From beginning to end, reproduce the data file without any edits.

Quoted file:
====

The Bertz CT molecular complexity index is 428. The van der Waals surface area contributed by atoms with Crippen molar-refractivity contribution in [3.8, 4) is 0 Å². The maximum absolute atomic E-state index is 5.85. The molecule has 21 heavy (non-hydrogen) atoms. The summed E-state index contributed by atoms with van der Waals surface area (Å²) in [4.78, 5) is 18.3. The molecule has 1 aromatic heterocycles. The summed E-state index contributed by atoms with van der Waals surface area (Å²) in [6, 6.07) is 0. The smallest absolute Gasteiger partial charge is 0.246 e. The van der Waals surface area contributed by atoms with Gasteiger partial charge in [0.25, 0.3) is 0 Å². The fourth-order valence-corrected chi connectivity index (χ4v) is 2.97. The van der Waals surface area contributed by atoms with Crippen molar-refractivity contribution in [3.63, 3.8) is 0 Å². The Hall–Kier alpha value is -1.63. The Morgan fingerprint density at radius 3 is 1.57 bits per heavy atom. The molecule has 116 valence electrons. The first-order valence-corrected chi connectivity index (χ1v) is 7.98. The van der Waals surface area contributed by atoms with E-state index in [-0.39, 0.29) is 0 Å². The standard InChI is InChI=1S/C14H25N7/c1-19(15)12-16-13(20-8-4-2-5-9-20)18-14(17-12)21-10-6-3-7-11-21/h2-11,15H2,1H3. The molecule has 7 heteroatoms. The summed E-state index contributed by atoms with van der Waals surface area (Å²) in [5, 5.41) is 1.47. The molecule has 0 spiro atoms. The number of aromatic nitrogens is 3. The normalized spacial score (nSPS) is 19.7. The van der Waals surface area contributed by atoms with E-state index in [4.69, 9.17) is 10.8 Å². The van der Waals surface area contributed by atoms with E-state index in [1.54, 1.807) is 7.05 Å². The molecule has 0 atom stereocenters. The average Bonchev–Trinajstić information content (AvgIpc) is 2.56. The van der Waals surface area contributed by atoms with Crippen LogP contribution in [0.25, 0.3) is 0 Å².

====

The Bertz CT molecular complexity index is 428. The van der Waals surface area contributed by atoms with Crippen molar-refractivity contribution in [3.8, 4) is 0 Å². The maximum absolute atomic E-state index is 5.85. The molecule has 21 heavy (non-hydrogen) atoms. The summed E-state index contributed by atoms with van der Waals surface area (Å²) in [4.78, 5) is 18.3. The molecule has 1 aromatic heterocycles. The summed E-state index contributed by atoms with van der Waals surface area (Å²) in [6, 6.07) is 0. The smallest absolute Gasteiger partial charge is 0.246 e. The van der Waals surface area contributed by atoms with Gasteiger partial charge in [0.25, 0.3) is 0 Å². The fourth-order valence-corrected chi connectivity index (χ4v) is 2.97. The van der Waals surface area contributed by atoms with Crippen molar-refractivity contribution in [3.63, 3.8) is 0 Å². The Hall–Kier alpha value is -1.63. The Morgan fingerprint density at radius 3 is 1.57 bits per heavy atom. The molecule has 116 valence electrons. The first-order valence-corrected chi connectivity index (χ1v) is 7.98. The van der Waals surface area contributed by atoms with E-state index in [-0.39, 0.29) is 0 Å². The standard InChI is InChI=1S/C14H25N7/c1-19(15)12-16-13(20-8-4-2-5-9-20)18-14(17-12)21-10-6-3-7-11-21/h2-11,15H2,1H3. The molecule has 7 heteroatoms. The summed E-state index contributed by atoms with van der Waals surface area (Å²) in [5, 5.41) is 1.47. The molecule has 0 spiro atoms. The number of aromatic nitrogens is 3. The normalized spacial score (nSPS) is 19.7. The van der Waals surface area contributed by atoms with E-state index in [4.69, 9.17) is 10.8 Å². The van der Waals surface area contributed by atoms with E-state index in [1.54, 1.807) is 7.05 Å². The molecule has 0 atom stereocenters. The average Bonchev–Trinajstić information content (AvgIpc) is 2.56. The van der Waals surface area contributed by atoms with Crippen LogP contribution in [0.25, 0.3) is 0 Å².